Blog post by Marco Altini.
In this post I'll cover a few aspects related to HRV features and the different methods that can be used to assess parasympathetic activity from RR intervals data. In lay terms, this means trying to determine physiological stress load from our HRV measurements. In particular, I'll go over the following:
Features most representative of parasympathetic activity
HRV can be quantified in many different ways (check out this post for a primer). As a result, we need to make sure we are looking at the right numbers when analyzing our data.
Making a few oversimplifications, since the autonomic nervous system regulates the heart beating, we can use HRV as a proxy to autonomic function, and therefore use HRV as a way to measure how we react to stressors (e.g. a workout).
In the context of monitoring training load, but also more in general when looking at the effect of different stressors on our physiological stress, both in the short term and chronically, we are interested in quantifying parasympathetic activity. The parasympathetic branch of the autonomic nervous system is the one in charge of rest functions and recovery, and therefore we are interested in monitoring it because reduced parasympathetic activity is a clear sign of increased stress and poor recovery.
Most apps use a feature called rMSSD to quantify parasympathetic activity (or a transformation of rMSSD, see later). rMSSD is computed as the square root of the mean squared differences of successive RR intervals. When computing rMSSD, we look at beat to beat differences, thus the rMSSD feature is associated with short term changes in the heart. Since the parasympathetic activity works at a faster rate (e.g. < 1 second) compared to sympathetic activity, rMSSD is considered a solid measure of vagal tone and parasympathetic activity, similarly to the high frequency power (HF). HF is often used as another alternative to capture these faster, high frequency variations. Not surprisingly, rMSSD and HF are typically highly correlated.
While many research studies in the context of using HRV to measure training load, recovery and fitness investigate HF as the main HRV feature of interest, recent work seems to have settled on rMSSD or ln rMSSD (see papers by Buchheit, Plews, Esco, Flatt, etc.).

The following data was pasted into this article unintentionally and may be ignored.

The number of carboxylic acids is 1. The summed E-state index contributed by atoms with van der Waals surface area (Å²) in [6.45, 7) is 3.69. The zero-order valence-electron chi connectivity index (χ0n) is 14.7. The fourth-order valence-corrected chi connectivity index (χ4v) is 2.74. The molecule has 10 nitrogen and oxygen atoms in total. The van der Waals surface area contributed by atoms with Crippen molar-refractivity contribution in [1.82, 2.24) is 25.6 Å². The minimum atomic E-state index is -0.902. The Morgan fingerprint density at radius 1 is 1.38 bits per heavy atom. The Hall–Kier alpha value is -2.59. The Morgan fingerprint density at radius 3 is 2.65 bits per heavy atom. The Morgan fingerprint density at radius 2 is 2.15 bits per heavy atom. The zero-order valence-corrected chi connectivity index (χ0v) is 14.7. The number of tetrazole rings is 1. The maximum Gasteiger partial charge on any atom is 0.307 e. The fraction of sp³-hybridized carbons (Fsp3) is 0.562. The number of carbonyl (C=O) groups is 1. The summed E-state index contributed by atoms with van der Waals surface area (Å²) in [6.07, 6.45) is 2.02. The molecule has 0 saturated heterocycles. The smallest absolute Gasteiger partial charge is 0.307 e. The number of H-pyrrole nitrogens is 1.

There are several advantages in using rMSSD. Being easy to compute, values can be compared across studies. Something which is almost impossible when looking at frequency domain features (see later). Also, rMSSD is time invariant, so using a shorter or longer time window still provides comparable results, as I've also shown in another blog post. Finally, multiple studies validated the reliability of rMSSD for measurements as short as 60 seconds (or even shorter), therefore making it a very practical alternative for consumer products.
Issues with frequency domain features
One of the most frequent (...) questions I receive is why I do not use frequency domain features or how we should interpret the infamous LF/HF ratio.
What's wrong with frequency domain analysis?
HF, LF and the LF/HF ratio
While HF represents parasympathetic activity, similarly to rMSSD, things are much less clear around the low frequency power (LF). Some say LF represents sympathetic activity, others say a mix of both (most likely).
The principle behind the use of the LF/HF ratio is that since HF represents parasympathetic activity, when HF reduces the ratio increases and the higher ratio therefore the more stressed we are supposed to be. However since the function of LF is not really clear, looking at the ratio might be misleading as well.
There's another great explanation from James Heathers on ithlete's blog on why frequency domain features (especially LF) should not be used to monitor training load and recovery, check it out for more details.
Computation and comparison between studies